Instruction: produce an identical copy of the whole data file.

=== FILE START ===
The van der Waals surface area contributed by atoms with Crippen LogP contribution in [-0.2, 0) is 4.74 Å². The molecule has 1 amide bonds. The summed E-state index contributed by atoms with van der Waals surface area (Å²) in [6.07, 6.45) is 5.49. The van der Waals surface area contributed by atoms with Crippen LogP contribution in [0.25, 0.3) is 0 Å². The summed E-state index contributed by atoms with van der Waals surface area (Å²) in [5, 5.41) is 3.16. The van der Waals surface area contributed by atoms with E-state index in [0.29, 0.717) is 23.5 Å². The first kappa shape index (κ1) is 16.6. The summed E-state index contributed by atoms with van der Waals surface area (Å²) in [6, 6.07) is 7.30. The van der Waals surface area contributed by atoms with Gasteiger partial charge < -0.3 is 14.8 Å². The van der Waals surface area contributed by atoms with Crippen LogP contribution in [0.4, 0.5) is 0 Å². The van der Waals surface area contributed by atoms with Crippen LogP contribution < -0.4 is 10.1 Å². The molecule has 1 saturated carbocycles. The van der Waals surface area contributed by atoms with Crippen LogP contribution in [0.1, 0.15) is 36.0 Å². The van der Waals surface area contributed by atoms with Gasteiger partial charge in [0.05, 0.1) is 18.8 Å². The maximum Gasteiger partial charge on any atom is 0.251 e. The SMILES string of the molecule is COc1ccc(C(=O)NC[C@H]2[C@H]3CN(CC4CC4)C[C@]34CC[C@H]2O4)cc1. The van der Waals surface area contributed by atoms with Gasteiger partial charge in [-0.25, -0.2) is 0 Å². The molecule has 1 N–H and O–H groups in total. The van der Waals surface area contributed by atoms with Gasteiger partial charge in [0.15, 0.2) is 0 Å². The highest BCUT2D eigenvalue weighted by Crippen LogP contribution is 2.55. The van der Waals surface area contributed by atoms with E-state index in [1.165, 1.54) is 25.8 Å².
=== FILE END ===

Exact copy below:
The van der Waals surface area contributed by atoms with Crippen LogP contribution in [-0.2, 0) is 4.74 Å². The molecule has 1 amide bonds. The summed E-state index contributed by atoms with van der Waals surface area (Å²) in [6.07, 6.45) is 5.49. The van der Waals surface area contributed by atoms with Crippen LogP contribution in [0.25, 0.3) is 0 Å². The summed E-state index contributed by atoms with van der Waals surface area (Å²) in [5, 5.41) is 3.16. The van der Waals surface area contributed by atoms with E-state index in [0.29, 0.717) is 23.5 Å². The first kappa shape index (κ1) is 16.6. The summed E-state index contributed by atoms with van der Waals surface area (Å²) in [6, 6.07) is 7.30. The van der Waals surface area contributed by atoms with Gasteiger partial charge < -0.3 is 14.8 Å². The van der Waals surface area contributed by atoms with Crippen LogP contribution in [0.4, 0.5) is 0 Å². The van der Waals surface area contributed by atoms with Crippen LogP contribution < -0.4 is 10.1 Å². The molecule has 1 saturated carbocycles. The van der Waals surface area contributed by atoms with Crippen LogP contribution in [0.1, 0.15) is 36.0 Å². The van der Waals surface area contributed by atoms with Gasteiger partial charge in [0.05, 0.1) is 18.8 Å². The maximum Gasteiger partial charge on any atom is 0.251 e. The SMILES string of the molecule is COc1ccc(C(=O)NC[C@H]2[C@H]3CN(CC4CC4)C[C@]34CC[C@H]2O4)cc1. The van der Waals surface area contributed by atoms with Gasteiger partial charge in [-0.25, -0.2) is 0 Å². The molecule has 1 N–H and O–H groups in total. The van der Waals surface area contributed by atoms with Gasteiger partial charge in [0.15, 0.2) is 0 Å². The highest BCUT2D eigenvalue weighted by Crippen LogP contribution is 2.55. The van der Waals surface area contributed by atoms with E-state index in [1.165, 1.54) is 25.8 Å².